A conservative depletion rate of 45 million pounds a month, to take into account non-linearity, would still provide almost a 14 months’ supply of pork from the March 31 NASS baseline. In the meantime, slower production speeds to accommodate COVID-19 required social distancing for meat processing workers could resupply private and public cold storage warehouses to meet both domestic and export pork needs. Similar rates of depletion could be calculated for cold storage frozen beef and poultry products [Dr. Steve Suppan, “Cold Hard (Storage) Facts About Meatpacker Threats of Scarcity,” Institute for Agriculture and Trade Policy, 2020.05.01].

Food and Water Watch also complains to the DC Superior Court that Smithfield lied to us customers about keeping its workers safe from coronavirus:

Second, Smithfield has misrepresented working conditions in its plants in an effort to allay heightened consumer concerns for worker safety. Line-level meatpacking workers, in part due to false fears of a meat shortage, have been required to work in person throughout the pandemic — often in cramped conditions on crowded production lines. Smithfield has repeatedly assured consumers through advertisements and a comprehensive social media campaign that the company is keeping its workers safe. Indeed, the company has prominently featured workplace safety as an integral part of its marketing and branding efforts during the pandemic.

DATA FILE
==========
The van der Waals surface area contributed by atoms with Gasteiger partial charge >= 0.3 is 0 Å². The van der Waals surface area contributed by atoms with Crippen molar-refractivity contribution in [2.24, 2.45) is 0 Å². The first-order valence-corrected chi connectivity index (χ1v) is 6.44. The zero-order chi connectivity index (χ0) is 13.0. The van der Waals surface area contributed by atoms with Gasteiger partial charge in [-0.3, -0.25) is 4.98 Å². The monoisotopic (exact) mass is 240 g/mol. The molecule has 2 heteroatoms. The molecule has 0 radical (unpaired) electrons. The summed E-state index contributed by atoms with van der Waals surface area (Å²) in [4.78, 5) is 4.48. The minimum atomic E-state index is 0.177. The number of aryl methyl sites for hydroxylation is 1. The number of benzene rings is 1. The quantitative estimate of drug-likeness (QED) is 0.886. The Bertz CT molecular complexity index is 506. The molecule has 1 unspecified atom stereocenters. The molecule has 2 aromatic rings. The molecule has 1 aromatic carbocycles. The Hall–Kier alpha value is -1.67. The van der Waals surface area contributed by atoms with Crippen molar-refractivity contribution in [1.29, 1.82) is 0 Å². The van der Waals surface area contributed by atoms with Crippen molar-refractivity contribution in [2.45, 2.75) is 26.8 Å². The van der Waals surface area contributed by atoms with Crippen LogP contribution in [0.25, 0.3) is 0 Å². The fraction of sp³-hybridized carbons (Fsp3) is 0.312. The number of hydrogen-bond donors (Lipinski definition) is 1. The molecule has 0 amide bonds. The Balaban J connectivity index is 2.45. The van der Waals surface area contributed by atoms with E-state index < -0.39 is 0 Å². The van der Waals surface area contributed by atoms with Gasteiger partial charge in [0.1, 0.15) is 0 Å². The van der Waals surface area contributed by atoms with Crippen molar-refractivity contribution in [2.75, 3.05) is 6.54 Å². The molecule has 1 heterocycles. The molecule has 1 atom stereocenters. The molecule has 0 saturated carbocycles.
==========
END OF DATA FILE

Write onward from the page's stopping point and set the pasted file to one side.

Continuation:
…Smithfield’s reassurances on workplace safety were equally deceptive. On this score, Smithfield’s track record speaks for itself, with company slaughterhouses repeatedly emerging as epicenters for COVID-19 outbreaks. Moreover, Smithfield’s representations to consumers regarding specific workplace safety protocols — depicted in detailed photographs, videos, and promotional copy amplified through Smithfield’s website and social media accounts — are consistently refuted by safety citations issued by government regulators and the accounts of actual Smithfield workers [Food and Water Watch, press release, 2021.06.21].

FWW asks the court to declare “that Smithfield’s conduct misled and deceived District consumers in violation of the CPPA,” an order “requiring Smithfield to engage in corrective advertising,” statutory damages of $1,500, punitive damages, and litigation costs.

4 Comments

  1. Porter Lansing 2021-06-23

    Best Food Story of Pandemic 2020 – BRAVO

    *Just as you’d expect from the capitalistic Chinese and the scofflaw Tyson

  2. Arlo Blundt 2021-06-23

    Well…very good story…every time we come awake (or are woke up to use that present term) to the business ethic ruling large agricultural corporations (in this case one owned 51% by the Chinese Communist Party and its minions) it seems to be a revelation. They’ve always been on the take, going back to Upton Sinclairs “The Jungle” written circa 1905. Not much, if anything, has changed in their business model except for a robust export market and a destruction of the union representing the workers.

  3. Porter Lansing 2021-06-23

    Arlo … If you’re from Watertown, as I believe you are, you read “The Jungle”, just as I did.
    As powerful and influential as anything I’ve ever read.

  4. mike from iowa 2021-06-26

    Speaking of water worries, Obrien county iowa and Lakes Regional rural water systems have asked users to cut back on water usage due to drought. No shortages as of yet, but they are preparing for a time when their water plants can’t keep up with demand. Obrien county just approved another 5-6 thousand head dairy outfit among all the hog confinements built/being built. I can assure you cafos won’t limit their water usage and will continue to waste vast amounts of water while humans must cujt back.